Thanks to Pat of "Pat's Place" for this idea! (

Early Morning Musings: A Rictameter


Early Morning Musings

Time to rise and
Shine, the cliche has it.
Tired? Perhaps, but life starts now.
New day, new challenges, new things to do.
A cup of coffee starts the day.
Who knows what adventure
Looms ahead this

Copyright 2009 by Marlys Marshall Styne

Happy? A Rictameter


I have had a bad case of the winter doldrums, among other problems. If winter is getting to you too, why not join me in a poetry-writing project (choose your own form)? Guest contributions are welcome!


Yes, I will be.
Time to shed sad thoughts, to
Begin anew, awaiting spring.
Sun shines brightly, lake turns blue, buds appear
To bring renewal, brighter days.
These poems will ease winter's
Grip to make me

Copyright 2009 by Marlys Marshall Styne

Old and New Realities: Self-Publishing Gets a Nod From the Media


(image) "Saying you were a self-published author used to be like saying you were a self-taught brain surgeon." Lev Grossman, in "Books Unbound: The Forces of a New Century are Shaping a New Kind of Literature. It's Fast, Cheap and Out of Control," in the February 2 issue of Time, reminds us, and he gives some grudging respect to beleagured self-published authors. Some of their books have gone on to best-seller status.

I've written before about the agonies and perils of the traditional publishing process: the long and often futile search for agent and publisher, the shrinking advance, the slight chance of seeing a book actually published, the quick trip to the remainder bin if a book doesn't sell well.

The traditional publishing industry is suffering, but people are still reading. What's happening? "Old publishing is stately, quality-controlled and relatively expensive. New publishing is cheap, promiscuous and unconstrained by paper, money or institutional taste." Publishing as a whole is expanding in new forms.

According to Grossman, this is "neither good nor bad; it just is." Once, novels were considered vulgar and immoral, but "they shocked and seduced people into new ways of thinking." The very idea of self-publishing anything, fiction or non-fiction, still seems undignified or contemptible to many. Still, self-published books give everyone a chance at self-expression and are likely to seduce us into new ways of thinking. This is, indeed, a brave new literary world.

Copyright 2009 by Marlys Marshall Styne

Casual Musings from a Non-Bestselling Author


(image) Occasionally I consult my profile, looking for news on my book sales there. To say that they are disappointing is to understate the case. It's a good thing I don't depend on book sales for a living.

Anyway, this morning (at 6:25 a.m., to be exact), I discovered that my little $9.95 book Seniorwriting ranked #46 in the Books> Nonfiction> Education> Adult & Continuing Education category. I've never seen it higher than the 60's there, so I was elated. It's not the money; I make only a dollar or two on each sale. I think it's just that a book is like a child to its creator, no matter how minor or insignificant it may be to others.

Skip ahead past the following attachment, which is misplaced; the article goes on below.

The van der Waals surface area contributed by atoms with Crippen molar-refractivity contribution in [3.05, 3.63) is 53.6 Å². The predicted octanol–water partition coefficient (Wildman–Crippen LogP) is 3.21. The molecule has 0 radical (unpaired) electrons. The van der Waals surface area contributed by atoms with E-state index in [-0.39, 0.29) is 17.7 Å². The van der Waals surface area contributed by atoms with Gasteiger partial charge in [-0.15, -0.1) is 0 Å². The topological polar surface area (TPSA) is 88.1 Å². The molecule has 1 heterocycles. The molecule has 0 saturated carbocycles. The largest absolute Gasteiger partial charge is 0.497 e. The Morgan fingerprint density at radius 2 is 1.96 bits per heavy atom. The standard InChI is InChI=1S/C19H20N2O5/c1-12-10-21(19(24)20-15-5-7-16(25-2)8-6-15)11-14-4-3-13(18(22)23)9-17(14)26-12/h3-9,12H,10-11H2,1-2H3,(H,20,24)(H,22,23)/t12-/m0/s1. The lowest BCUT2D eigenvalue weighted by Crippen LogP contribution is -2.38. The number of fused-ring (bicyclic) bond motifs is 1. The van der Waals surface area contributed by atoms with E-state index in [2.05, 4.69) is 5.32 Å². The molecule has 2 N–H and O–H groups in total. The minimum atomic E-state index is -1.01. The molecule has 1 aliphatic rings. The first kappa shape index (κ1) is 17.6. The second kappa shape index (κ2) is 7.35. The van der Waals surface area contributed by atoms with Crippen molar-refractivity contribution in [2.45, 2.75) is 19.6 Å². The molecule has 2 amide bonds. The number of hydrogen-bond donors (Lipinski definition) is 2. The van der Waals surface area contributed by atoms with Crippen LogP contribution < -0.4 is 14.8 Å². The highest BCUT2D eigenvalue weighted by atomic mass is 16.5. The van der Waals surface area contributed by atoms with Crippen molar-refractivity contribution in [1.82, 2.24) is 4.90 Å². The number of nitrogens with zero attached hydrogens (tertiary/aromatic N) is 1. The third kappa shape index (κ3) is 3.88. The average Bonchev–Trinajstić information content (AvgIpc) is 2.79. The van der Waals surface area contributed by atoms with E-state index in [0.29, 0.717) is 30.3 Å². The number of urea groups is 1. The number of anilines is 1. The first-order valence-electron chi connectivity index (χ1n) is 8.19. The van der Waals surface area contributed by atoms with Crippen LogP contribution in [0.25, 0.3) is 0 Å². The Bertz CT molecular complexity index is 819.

I still hope that this little book will help some senior non-writers get started on their memoirs, and that anyone affected by the book will contact me. Never mind that one reviewer objected to the fact that it doesn't help the reader to write "serious novels." If I knew how to do that, I'd be a novelist myself. The rest of the reviews are very positive.

Written on Moving Day, January 9: It's the Little Things that Matter


One of the saddest things about my move was seeing my former cat Lyon's favorite toys suddenly revealed when a living room cabinet was moved. There they were: a light blue catnip mouse and a red-and-yellow hedgehog. The latter was a funny-looking toy, but I still remember marveling at the soon-gone identifying label. Without the tag, I wouldn't have had any idea what it was. Both toys still bore traces of cat hair mixed with dust.

Chasing those toys, and others, across the floor, where they eventually disappeared beneath the furniture, was Lyon's favorite pastime until he got too old for such frivolity. I always tried to retrieve the toys, but obviously those two got away from me a few years ago. Suddenly I remembered those years of watching Lyon and the cats that came before him at play, and I was sad. As I approach what will probably be my final move, nostalgia reigns.

When I first contemplated this move, back in 2004 or so, I made a point of asking if pets would be allowed at The Clare. I wouldn't have signed up if the answer had been "no." But little more than a year later, Lyon succumbed to complications of his diabetes. Will he be replaced? I don't know, but seeing his old toys reminded me of pleasant years.